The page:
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Driving Without a Map

Words by Richard Kratz

I was eighteen

Didn't have a care

Working for peanuts

Not a dime to spare

But I was lean and

Solid everywhere

Like a rock



Twenty years now

Where'd they go?

Twenty years

I don't know

Sit and I wonder sometimes

Where they've gone


- Bob Seger, Like a Rock


I have had an unusual amount of time to listen to music this winter. I had a rather major surgery in December, 2017, and the recovery is a long process. No worries, it went very well and I’ll be way healthier and stronger when I’m healed than I’ve been in a long time. But I had a lot of time with nothing to do but rest and recover. For Christmas, my son’s gift to me was to replace my high-end ear buds that he managed to lose right into thin air last year when we went to see the total eclipse of the sun in Idaho. So, I broke them in with some white and pink noise and set about listening to some of my high bit rate albums on the trusty old iPod.


“Like a Rock,” seems fitting for me right now. Although a lot more than twenty years are gone since I was eighteen. Still, my daughter is out of the house and onto college, my son is a senior in high school (and thus hardly ever home), and my wife and I are relearning what to do with Friday and Saturday nights by ourselves. Get dressed up (which in California means I put on my cargo pants instead of my cargo shorts) and go to dinner. Enjoy our home theater (better than going to the multiplex, if you ever saw my theater room you’d know why). Play cards. Enjoy each other’s company. Wow, those twenty years of being parents with kids in the house flew by.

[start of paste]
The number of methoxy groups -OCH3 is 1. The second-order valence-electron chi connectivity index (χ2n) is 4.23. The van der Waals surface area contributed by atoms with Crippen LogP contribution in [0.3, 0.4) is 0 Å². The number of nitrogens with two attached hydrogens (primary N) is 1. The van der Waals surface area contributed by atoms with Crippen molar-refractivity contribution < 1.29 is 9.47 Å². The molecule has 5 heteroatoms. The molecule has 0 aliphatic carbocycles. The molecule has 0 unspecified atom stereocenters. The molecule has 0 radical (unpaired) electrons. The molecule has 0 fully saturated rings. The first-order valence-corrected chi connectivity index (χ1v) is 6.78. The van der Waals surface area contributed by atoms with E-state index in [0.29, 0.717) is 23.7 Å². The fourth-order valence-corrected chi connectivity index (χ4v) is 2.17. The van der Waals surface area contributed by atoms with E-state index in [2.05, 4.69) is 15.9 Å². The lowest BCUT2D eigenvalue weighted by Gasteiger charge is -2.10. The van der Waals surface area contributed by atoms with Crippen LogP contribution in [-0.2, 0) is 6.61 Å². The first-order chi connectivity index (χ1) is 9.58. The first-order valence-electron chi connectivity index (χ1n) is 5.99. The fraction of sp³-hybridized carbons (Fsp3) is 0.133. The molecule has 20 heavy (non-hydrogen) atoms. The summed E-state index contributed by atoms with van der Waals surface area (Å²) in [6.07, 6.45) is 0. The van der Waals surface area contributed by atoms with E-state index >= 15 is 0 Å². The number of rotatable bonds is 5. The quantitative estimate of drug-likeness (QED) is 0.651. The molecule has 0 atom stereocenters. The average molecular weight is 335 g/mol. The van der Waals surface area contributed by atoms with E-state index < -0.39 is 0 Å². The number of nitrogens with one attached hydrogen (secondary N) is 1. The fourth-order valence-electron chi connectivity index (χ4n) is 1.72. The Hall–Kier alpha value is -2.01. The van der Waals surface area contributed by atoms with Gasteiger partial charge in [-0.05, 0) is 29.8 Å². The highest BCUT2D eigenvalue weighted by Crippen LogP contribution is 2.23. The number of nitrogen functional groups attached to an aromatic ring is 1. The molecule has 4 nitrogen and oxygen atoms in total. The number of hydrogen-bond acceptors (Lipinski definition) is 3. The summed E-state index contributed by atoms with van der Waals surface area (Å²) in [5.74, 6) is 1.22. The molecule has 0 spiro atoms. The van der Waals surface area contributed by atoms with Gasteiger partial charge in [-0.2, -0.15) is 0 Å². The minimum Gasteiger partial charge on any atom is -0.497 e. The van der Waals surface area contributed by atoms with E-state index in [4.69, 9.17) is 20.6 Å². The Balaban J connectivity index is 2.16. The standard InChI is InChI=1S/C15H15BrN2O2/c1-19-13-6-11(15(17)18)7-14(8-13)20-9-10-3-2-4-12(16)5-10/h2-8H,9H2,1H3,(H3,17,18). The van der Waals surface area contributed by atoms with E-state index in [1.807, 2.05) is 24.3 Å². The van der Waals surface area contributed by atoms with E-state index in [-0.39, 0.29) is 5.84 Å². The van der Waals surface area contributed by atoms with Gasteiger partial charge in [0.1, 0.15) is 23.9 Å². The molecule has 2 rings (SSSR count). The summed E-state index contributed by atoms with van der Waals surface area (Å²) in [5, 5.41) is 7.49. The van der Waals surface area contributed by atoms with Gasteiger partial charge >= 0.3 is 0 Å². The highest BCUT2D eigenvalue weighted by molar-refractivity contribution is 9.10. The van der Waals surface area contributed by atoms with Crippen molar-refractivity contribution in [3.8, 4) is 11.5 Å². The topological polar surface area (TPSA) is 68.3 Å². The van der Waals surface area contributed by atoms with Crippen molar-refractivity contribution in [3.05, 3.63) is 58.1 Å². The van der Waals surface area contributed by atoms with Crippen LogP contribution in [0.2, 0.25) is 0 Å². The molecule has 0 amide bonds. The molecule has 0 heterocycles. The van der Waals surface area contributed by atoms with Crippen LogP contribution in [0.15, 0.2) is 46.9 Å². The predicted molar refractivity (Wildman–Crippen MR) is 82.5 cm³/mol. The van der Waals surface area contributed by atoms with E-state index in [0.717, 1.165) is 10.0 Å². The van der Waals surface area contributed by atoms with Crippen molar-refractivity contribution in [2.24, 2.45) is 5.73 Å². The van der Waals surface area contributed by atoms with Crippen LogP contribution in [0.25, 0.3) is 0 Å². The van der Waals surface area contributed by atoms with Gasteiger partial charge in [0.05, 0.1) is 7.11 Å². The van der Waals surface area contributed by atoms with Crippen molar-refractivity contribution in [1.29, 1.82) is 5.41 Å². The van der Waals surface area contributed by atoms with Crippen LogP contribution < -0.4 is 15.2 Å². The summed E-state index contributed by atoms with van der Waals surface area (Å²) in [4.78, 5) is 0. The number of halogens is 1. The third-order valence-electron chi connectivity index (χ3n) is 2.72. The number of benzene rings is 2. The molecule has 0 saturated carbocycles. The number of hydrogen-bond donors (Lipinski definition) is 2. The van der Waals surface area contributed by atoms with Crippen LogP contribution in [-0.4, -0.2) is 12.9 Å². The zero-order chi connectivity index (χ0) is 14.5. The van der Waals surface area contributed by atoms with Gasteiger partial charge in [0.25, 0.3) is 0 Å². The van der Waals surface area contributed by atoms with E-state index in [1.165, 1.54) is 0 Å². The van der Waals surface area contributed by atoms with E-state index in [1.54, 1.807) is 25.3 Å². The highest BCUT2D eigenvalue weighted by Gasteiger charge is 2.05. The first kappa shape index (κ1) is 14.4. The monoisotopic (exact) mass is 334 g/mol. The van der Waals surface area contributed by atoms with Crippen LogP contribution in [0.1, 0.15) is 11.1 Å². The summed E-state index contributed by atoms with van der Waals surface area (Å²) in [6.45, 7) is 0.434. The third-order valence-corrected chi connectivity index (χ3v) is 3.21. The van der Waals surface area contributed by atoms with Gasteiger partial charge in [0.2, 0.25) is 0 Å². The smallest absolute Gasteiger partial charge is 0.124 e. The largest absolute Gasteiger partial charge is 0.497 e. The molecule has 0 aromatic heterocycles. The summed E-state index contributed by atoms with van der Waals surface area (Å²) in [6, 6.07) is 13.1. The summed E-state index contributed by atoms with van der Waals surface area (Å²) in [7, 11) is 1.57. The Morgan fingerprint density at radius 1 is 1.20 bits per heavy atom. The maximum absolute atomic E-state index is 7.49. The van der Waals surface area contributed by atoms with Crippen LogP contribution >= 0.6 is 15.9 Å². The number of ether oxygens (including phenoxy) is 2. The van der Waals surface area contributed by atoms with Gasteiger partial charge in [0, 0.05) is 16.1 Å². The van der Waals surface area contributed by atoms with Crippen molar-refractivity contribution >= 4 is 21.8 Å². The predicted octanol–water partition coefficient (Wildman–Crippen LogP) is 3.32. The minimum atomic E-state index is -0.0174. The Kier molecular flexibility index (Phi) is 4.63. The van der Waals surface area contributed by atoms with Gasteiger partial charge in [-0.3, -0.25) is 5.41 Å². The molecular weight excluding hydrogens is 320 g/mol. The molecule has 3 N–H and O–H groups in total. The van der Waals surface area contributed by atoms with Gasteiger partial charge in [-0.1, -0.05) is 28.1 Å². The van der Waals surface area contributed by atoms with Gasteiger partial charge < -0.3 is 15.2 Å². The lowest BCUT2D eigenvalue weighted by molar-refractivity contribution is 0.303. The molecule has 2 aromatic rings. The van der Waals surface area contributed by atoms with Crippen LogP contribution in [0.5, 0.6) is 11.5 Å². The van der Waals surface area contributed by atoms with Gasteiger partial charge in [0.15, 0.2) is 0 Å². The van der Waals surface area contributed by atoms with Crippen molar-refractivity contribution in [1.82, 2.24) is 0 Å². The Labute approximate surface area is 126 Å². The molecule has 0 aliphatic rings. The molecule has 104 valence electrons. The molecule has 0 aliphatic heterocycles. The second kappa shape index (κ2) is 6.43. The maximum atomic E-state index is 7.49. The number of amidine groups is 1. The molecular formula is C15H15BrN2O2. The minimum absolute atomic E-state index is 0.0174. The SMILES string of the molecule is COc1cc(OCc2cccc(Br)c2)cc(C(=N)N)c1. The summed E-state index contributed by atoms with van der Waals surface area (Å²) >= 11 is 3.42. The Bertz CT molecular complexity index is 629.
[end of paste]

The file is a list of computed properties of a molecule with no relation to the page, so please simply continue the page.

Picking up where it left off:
“I was eighteen, didn’t have a care…” Way back in the 1970’s if you wanted to know how to get from here to there, you unfolded a paper roadmap. If you were in a hurry you’d follow the Interstate. Or, you could take the scenic ‘blue highways.’ But by far my favorite days were when I just picked a compass heading and drove out “that away.” Whether it was by motorcycle, muscle car, or even my 1942 Willy’s MB Jeep, I liked heading out without a map or a destination and just seeing what the journey brought my way.


When you don’t have a destination you can’t be in a hurry. When you’re not in a hurry you’re open to things the road, life and the universe have for you to choose from. Wait, where’s THAT road go? Whoa, the sign says, “World’s Best Waffles.” Really? The best in the whole wide world? Gotta check that out.


In 1975 I started out on foot from a bus stop to a ranch in the Uinta Mountains area of Utah, near Flaming Gorge. The proprietor of the bus stop/gas pump/post office/general store told me that my destination was “about a mile” up the dirt road behind the store. So I hoisted my surplus duffle bag onto my shoulder and headed out. 27 miles later, I came to the gate of the ranch for which I was looking.